4th Place - Nissan Pathfinder Platinum Premium Hybrid
Wait, how is the Nissan Pathfinder in fourth place? An how did it wind up behind the Hyundai Santa Fe? Didn’t the Pathfinder beat the Santa Fe in a comparison test last year? Yes astute reader, you’re correct. However, there is one major difference between that test and this test. In this comparison the Pathfinder arrived in Hybrid trim.
To become hybridized, the Pathfinder ditches its 3.5-liter V6 engine for a more efficient gasoline-electric set-up. Essentially a mild, assist-style hybrid, the vehicle comes equipped with a supercharged 2.5-liter four-cylinder engine paired to an electric motor to produce a total of 250 hp and 243 lb-ft of torque. This makes it the least powerful vehicle in this group and it shows.
The 4,714 lb. Pathfinder is slowest to respond and really strains to garner passing speeds on the highway. In the city, the transition between hybrid and gasoline power is somewhat rough and not being a two-stage hybrid, it can never run on electric power only.
Officially rated at 25 MPG in the city and 27 MPG on the highway, the Pathfinder Hybrid is rated significantly higher than all the other vehicles here. But when it came to real world testing, it could only muster a 23.5 MPG average that was still best in test, but not as lofty as the EPA ratings.
SEE ALSO: 2014 Nissan Pathfinder Hybrid Review
The Pathfinder offers a smooth ride, almost to a fault as some found it to be a bit floaty. It doesn’t enjoy changing directions quickly, but is otherwise easy to operate. The front seat drew a lot of praise for its comfort while the middle seat did not.
As we have said before, the trade-offs experienced with the Hybrid versions of the Pathfinder are not worth it. To put things in perspective, on a 100 point evaluation scale, the Pathfinder Hybrid missed coming in first place by only 1.1 points. Had a regular V6 Pathfinder been entered, it would have given up a few points in terms of fuel economy, but it would have gained points in price, engine and NVH. Who knows, that might have been enough to win the comparison.
- PRICE AS TESTED: $44,710
- ENGINE: 2.5-liter supercharged four-cylinder plus electric motor, 250 hp, 243 lb-ft
- TRANSMISSION: CVT
- OBSERVED FUEL ECONOMY: 23.5 MPG
- CARGO CAPACITY (behind second row): 47.8 cu. Ft.
3rd Place – Toyota Highlander XLE AWD
Anyone who wonders why Toyota does so well as an automaker needs to look no further than the 2014 Highlander. All-new this year, the third-generation doesn’t really shine in any specific category, but it doesn’t offend either. Aside from exterior style and third row space, the Highlander scored at least mid-pack or higher in every category.
It shouldn’t come as any surprise then that the Highlander was voted to have the best balance of power, ride comfort, handling and fuel efficiency. Power continues to come from a 3.5-liter V6 making 270 hp and 248 lb-ft of torque. But don’t let those numbers deceive you; Toyota has programed this crossover to feel more powerful than it really is.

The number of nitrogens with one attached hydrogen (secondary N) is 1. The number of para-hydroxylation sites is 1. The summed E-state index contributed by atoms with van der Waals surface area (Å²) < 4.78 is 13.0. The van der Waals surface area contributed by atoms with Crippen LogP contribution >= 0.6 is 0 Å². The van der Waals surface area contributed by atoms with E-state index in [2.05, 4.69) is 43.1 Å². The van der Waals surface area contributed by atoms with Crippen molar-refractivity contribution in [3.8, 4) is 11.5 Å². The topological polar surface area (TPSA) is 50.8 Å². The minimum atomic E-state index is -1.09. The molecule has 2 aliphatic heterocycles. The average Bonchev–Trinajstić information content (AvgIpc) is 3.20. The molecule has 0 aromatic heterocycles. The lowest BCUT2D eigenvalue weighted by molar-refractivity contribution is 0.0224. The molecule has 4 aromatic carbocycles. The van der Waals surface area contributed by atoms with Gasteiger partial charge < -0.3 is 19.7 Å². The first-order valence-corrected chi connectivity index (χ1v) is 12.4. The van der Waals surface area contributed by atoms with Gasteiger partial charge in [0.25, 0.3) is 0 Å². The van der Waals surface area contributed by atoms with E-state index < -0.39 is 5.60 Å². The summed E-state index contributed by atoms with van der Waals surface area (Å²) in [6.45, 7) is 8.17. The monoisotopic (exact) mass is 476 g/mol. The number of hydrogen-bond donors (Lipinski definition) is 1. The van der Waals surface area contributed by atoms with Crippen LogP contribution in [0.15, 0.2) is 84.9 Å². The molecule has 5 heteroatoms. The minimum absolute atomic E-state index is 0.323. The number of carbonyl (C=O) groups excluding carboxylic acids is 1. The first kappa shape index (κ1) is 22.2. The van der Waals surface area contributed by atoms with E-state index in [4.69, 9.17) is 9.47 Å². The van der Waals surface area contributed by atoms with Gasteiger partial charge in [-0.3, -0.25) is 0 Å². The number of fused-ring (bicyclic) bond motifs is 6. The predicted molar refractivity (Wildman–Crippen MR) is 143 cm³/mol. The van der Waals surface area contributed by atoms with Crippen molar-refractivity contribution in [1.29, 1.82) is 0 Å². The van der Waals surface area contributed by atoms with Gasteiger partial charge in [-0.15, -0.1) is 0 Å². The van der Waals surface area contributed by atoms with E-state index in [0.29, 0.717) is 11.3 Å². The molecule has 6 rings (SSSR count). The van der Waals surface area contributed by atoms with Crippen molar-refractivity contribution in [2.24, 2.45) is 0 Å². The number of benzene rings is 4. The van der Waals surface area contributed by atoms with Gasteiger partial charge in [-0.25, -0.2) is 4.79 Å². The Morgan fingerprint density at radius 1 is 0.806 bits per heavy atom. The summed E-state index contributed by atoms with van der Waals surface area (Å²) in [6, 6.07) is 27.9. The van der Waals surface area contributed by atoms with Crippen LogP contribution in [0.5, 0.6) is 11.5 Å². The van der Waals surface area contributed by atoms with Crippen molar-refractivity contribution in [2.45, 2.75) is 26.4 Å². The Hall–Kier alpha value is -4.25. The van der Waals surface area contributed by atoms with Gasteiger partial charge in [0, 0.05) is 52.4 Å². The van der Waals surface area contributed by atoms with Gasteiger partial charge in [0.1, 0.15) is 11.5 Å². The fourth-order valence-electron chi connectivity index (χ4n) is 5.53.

Upper Mid-Pack All-Around
Fuel economy was – surprise, surprise – just above mid-pack with official ratings of 18 MPG in the city and 24 MPG on the highway while our observed average came in at 20.7 MPG. Ride comfort and NVH were also rated above average and many staff members commented on how easy the Highlander is to drive.
The center console and front seat storage were deemed second best after the Pilot and most of AutoGuide.com’s editors liked the large infotainment display screen. Complaints were few, like the old-school heated seat buttons, a steering wheel that wouldn’t telescope far enough and a tuning knob some staffers found was positioned too far away.
The one area the Highlander did out-right win was price. At $38,360, it undercut all other crossovers on hand, but was also one of the least equipped vehicles. That said, it still came with most of the essentials like a sunroof, reverse camera, navigation, a power driver’s seat and heated front seats. And for such an affordable package the interior was surprisingly high quality.
SEE ALSO: 2014 Toyota Highlander Review
It is also the smallest of the eight-passenger crossovers in our comparison, but with 83.2 total cubic feet of cargo carrying capacity, it still offers more space than four of the entrants including the Ford Explorer. The second row seats tied for best in test, but that may come at the expense of the third row seats that were rated worst in test.
But if the third row is only needed in a pinch for smaller passengers and value is a top priority, the Highlander is tough to beat. It continues to rely on that magic Toyota formula of making vehicles consumers want.
- PRICE AS TESTED: $38,360
- ENGINE: 3.5-liter V6, 270 hp, 248 lb-ft
- TRANSMISSION: 6-speed automatic
- OBSERVED FUEL ECONOMY: 20.7 MPG
- CARGO CAPACITY (behind second row): 42.0 cu. Ft.